How Does A Home Exemption Reduce Your Property Tax? - ChaneyBrooks Choice Advisors

How Does A Home Exemption Reduce Your Property Tax?

The home exemption for Oahu residents assists property owners by reducing the amount of property tax they pay on their principal residence. The first home exemption law was enacted way back in 1896 by the Republic of Hawaii to provide some tax relief and to encourage settlement. In this year, the home exemption amount was $300. Currently, the basic home exemption is $80,000.  

How a home exemption works is the $80,000 is deducted from the assessed value of the property and the homeowner is then taxed on the difference.  This results in a lower amount of property tax owed. The assessed value of a property is determined by the Real Property Assessment Division of the City and is provided to the owner each year.  This assessed value may change over time as property values change. If you have an exiting exemption on your primary residence this will be reflected on your tax assessment statement.

There are other real property tax exemptions based on your age or life situation.  Your exemption amount increases from $80,000 to $120,000 when you reach the age of 65.  There may also be other exemptions if you are a disabled veteran, or are afflicted by a disability or hansen’s disease.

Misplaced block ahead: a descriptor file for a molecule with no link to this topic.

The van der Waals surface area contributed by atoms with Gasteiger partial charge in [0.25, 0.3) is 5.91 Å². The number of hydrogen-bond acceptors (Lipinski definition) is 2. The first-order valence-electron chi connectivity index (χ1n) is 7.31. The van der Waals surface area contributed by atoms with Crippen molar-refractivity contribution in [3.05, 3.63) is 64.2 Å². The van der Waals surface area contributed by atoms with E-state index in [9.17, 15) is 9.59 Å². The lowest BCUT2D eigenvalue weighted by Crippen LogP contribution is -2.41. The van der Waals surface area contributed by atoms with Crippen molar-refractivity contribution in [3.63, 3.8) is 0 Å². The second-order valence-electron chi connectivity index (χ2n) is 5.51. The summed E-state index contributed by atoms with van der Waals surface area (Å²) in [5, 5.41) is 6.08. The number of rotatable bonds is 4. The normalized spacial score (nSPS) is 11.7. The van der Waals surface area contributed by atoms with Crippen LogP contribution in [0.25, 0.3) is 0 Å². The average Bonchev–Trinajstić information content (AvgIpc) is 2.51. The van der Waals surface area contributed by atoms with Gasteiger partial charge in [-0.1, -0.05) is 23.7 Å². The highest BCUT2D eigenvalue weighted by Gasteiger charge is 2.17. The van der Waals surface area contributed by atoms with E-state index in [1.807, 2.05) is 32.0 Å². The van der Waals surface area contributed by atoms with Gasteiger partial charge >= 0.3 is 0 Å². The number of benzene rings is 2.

So just how do you qualify for a home exemption?  Here are specific steps to qualifying for a home exemption as provided by the City and County of Honolulu:

  1. You own and occupy the property as your principal home (“real property owned and occupied as The owner’s principal home” means occupancy of a home in the city with the intent to reside in the city. Intent to reside in the city may be evidenced by, but not limited to, the following indicia: occupancy of a home in the city for more than 270 calendar days of a calendar year; registering to vote in the city; being stationed in the city under military orders of the United States; and filing of an income tax return as a resident of the State of Hawaii, with a reported address in the city.
  2. Your ownership is recorded at the Bureau of Conveyances, State Department of Land and Natural Resources, in Honolulu on or before September 30 preceding the tax year for which you claim the exemption. In the case of a lease, the document must indicate that the lessee has a lease for residential purposes for a term of five years or more and will pay all property taxes.
  3. You file a claim for home exemption (Form P-3) with the Real Property Assessment Division on or before September 30 preceding the tax year for which you claim the exemption.

For more information regarding real estate ownership insights please contact us.